My girl came home from school hurt today.
And it broke my heart.
One of her “best friends” said some of the most hateful words about my girl, to my girl. They were hateful enough that I’m uncomfortable even relating some of the more “acceptable” words. My girl was devastated, barely holding herself together on the bus until she could get inside the door, and then she was a wreck. She feels ugly, unwanted, despairing.
The night has turned around somewhat, thanks to her brother Mark who defended her and protected her, and then helped her joke around to get her mind off of it. We’ve ordered a pizza, played a game and now we are watching a movie together.
My mother’s heart is struggling to understand this. I want to lash out at the parents for raising a child who would speak such mean words to a friend. But that is not an option. I may be dealing with non-Christian parents here. It’s a fine line. But there is also a part of me that wants to take this girl into my arms that has hurt my girl, and educate her to see if she really has any idea the power of her words. I imagine that she does not. And that is sad.
It reminds me of a passage in Ephesians, starting in verse 29:
29 Let no corrupting talk come out of your mouths, but only such as is good for building up, as fits the occasion, that it may give grace to those who hear. 30 And do not grieve the Holy Spirit of God, by whom you were sealed for the day of redemption. 31 Let all bitterness and wrath and anger and clamor and slander be put away from you, along with all malice. 32 Be kind to one another, tenderhearted, forgiving one another, as God in Christ forgave you. 5:1 Therefore be imitators of God, as beloved children. 2 And walk in love, as Christ loved us and gave himself up for us, a fragrant offering and sacrifice to God.
There are lessons here for us as adults, too. Maybe even more so as adults. Because it is our children that are watching us and learning from us.
Do we take the time to consider the words that come out of our mouth? Toward our spouses? Toward our children? How many relationships would be repaired, and built up, if corrupting talk was not an option. Words are important. Words hurt. Words hurt deeply, as I witnessed my sweet daughter sobbing on her bed this afternoon. But words that are good for building up give grace to those who hear, and O, how we need to hear grace from each other.
Bitterness. Wrath. Anger. Clamor. Slander. Malice. Hard words, Hurtful, hurtful behavior. These are the attitudes that create ruptures in friendships. That create divisions in churches. Notice that these things, all of them are to be put away from you. To put something away from you, is to not hang on to it any longer. It reminds me of the show “Hoarders”. In order to be well, they have to put away their trash, their rotten food, their dirty collectibles, all the harmful things put away from her: thrown away, into the dumptrucks, taken far away. It’s the same thing. The bitterness, wrath, anger, clamor, slander and malice MUST be rooted out, shoveled out and removed.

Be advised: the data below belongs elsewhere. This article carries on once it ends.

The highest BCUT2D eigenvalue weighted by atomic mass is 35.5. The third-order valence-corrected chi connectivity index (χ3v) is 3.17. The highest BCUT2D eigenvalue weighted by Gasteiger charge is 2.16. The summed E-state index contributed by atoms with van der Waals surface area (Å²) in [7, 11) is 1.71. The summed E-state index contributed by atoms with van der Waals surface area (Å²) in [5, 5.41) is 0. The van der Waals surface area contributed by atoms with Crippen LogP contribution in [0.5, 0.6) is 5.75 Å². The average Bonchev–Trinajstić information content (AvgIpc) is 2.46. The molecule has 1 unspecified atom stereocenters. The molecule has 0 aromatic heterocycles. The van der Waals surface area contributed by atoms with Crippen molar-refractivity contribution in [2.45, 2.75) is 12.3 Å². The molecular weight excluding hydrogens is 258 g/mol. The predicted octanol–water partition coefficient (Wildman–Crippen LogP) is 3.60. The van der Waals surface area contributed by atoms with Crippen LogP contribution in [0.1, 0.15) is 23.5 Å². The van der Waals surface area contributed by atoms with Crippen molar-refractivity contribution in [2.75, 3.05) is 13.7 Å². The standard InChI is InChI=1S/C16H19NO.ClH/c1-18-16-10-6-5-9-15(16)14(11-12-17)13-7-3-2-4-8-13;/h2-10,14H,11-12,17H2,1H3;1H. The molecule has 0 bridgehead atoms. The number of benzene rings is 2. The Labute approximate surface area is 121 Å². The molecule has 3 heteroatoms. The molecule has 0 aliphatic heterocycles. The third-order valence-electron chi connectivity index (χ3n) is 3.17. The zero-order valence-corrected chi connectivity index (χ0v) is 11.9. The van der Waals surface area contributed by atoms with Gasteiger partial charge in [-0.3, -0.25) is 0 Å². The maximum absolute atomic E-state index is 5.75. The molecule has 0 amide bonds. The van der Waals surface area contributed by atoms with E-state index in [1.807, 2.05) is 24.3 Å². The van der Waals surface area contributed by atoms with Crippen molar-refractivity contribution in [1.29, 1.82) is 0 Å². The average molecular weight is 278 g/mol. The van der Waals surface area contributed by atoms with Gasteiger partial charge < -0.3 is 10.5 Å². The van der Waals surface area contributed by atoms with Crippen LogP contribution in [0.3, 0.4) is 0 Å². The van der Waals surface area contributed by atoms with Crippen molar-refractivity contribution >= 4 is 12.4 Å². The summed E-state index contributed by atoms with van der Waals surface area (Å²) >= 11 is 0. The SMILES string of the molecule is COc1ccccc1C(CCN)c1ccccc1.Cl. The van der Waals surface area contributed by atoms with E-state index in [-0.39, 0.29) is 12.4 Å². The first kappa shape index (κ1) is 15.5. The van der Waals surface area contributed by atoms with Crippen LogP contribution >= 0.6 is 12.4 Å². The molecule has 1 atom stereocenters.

32 Be kind to one another, tenderhearted, forgiving one another, as God in Christ forgave you. 5:1 Therefore be imitators of God, as beloved children. 2 And walk in love, as Christ loved us and gave himself up for us, a fragrant offering and sacrifice to God.
These next 3 verses are the antidote, the prescription for what Christ wants for His children. Be kind to one another, tenderhearted. But here’s the vortex: Forgiving one another as God in Christ forgave you.
Forgiveness is a strange creature. It is a hard thing. When we are called to forgive someone, how is it supposed to be done? In the same way that Christ forgave you. I am to forgive in exactly the same way that Christ forgave me. That means putting away those words in verse 31, whether in deed or attitude. It means being kind and tenderhearted to one another. And to need and desire to be forgiven and yet to not be forgiven is so heartbroken and devastating. I know. I know the heartache of this even right now.
So what is the answer? What is the answer to all of this? It’s found in 5:1 and 5:2. We are to be imitators of Christ. Imitators of Christ–what a huge task that may seem to be! And yet we are given all that we are needed through Christ living in us, in order to imitate or Christ through being kind, tenderhearted and forgiving one another.
Walk in love. Walk in love. Because, Christ loves us!! He loves us!! And He gave himself up for us!
What is my job as a mom to my hurting child? Love her and validate her that she is beautiful and special and loved. And then model these verses in Ephesians for her–tenderness, kindheartedness and forgiveness. Forgiveness. Such a hard thing. But if we as adults can imitate Christ and offer forgiveness and reconcilliation between ourselves, our children are watching and will imitate us and will be healthier adults for it.
I get so many things wrong in parenting. But I pray that I’ll be able to love my girl well this weekend, building her up and reassuring her that she is a beautiful young lady made especially by God for an incredible purpose in His Kingdom.